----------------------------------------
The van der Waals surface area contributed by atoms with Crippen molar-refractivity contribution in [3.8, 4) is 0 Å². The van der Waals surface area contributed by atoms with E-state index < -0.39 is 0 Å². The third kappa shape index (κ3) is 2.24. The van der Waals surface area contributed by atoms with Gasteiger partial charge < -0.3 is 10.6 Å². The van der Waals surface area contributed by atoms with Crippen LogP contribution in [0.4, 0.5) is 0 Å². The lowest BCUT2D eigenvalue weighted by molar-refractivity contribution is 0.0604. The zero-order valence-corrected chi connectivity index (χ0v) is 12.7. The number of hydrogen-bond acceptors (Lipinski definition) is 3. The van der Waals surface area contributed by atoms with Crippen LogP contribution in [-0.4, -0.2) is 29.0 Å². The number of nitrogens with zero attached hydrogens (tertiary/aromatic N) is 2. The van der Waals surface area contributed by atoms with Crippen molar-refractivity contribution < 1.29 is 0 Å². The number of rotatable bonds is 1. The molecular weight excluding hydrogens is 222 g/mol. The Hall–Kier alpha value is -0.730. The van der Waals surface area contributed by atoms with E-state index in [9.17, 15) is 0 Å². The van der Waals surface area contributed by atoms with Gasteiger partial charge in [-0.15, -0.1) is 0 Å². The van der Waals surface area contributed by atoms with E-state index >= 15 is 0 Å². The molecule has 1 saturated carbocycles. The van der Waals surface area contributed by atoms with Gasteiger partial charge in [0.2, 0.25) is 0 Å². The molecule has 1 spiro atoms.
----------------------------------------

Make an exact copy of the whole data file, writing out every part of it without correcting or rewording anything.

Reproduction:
The van der Waals surface area contributed by atoms with Crippen molar-refractivity contribution in [3.8, 4) is 0 Å². The van der Waals surface area contributed by atoms with E-state index < -0.39 is 0 Å². The third kappa shape index (κ3) is 2.24. The van der Waals surface area contributed by atoms with Gasteiger partial charge < -0.3 is 10.6 Å². The van der Waals surface area contributed by atoms with Crippen LogP contribution in [0.4, 0.5) is 0 Å². The lowest BCUT2D eigenvalue weighted by molar-refractivity contribution is 0.0604. The zero-order valence-corrected chi connectivity index (χ0v) is 12.7. The number of hydrogen-bond acceptors (Lipinski definition) is 3. The van der Waals surface area contributed by atoms with Crippen LogP contribution in [-0.4, -0.2) is 29.0 Å². The number of nitrogens with zero attached hydrogens (tertiary/aromatic N) is 2. The van der Waals surface area contributed by atoms with Crippen molar-refractivity contribution < 1.29 is 0 Å². The number of rotatable bonds is 1. The molecular weight excluding hydrogens is 222 g/mol. The Hall–Kier alpha value is -0.730. The van der Waals surface area contributed by atoms with E-state index in [9.17, 15) is 0 Å². The van der Waals surface area contributed by atoms with Gasteiger partial charge in [-0.15, -0.1) is 0 Å². The van der Waals surface area contributed by atoms with E-state index >= 15 is 0 Å². The molecule has 1 saturated carbocycles. The van der Waals surface area contributed by atoms with Gasteiger partial charge in [0.2, 0.25) is 0 Å². The molecule has 1 spiro atoms.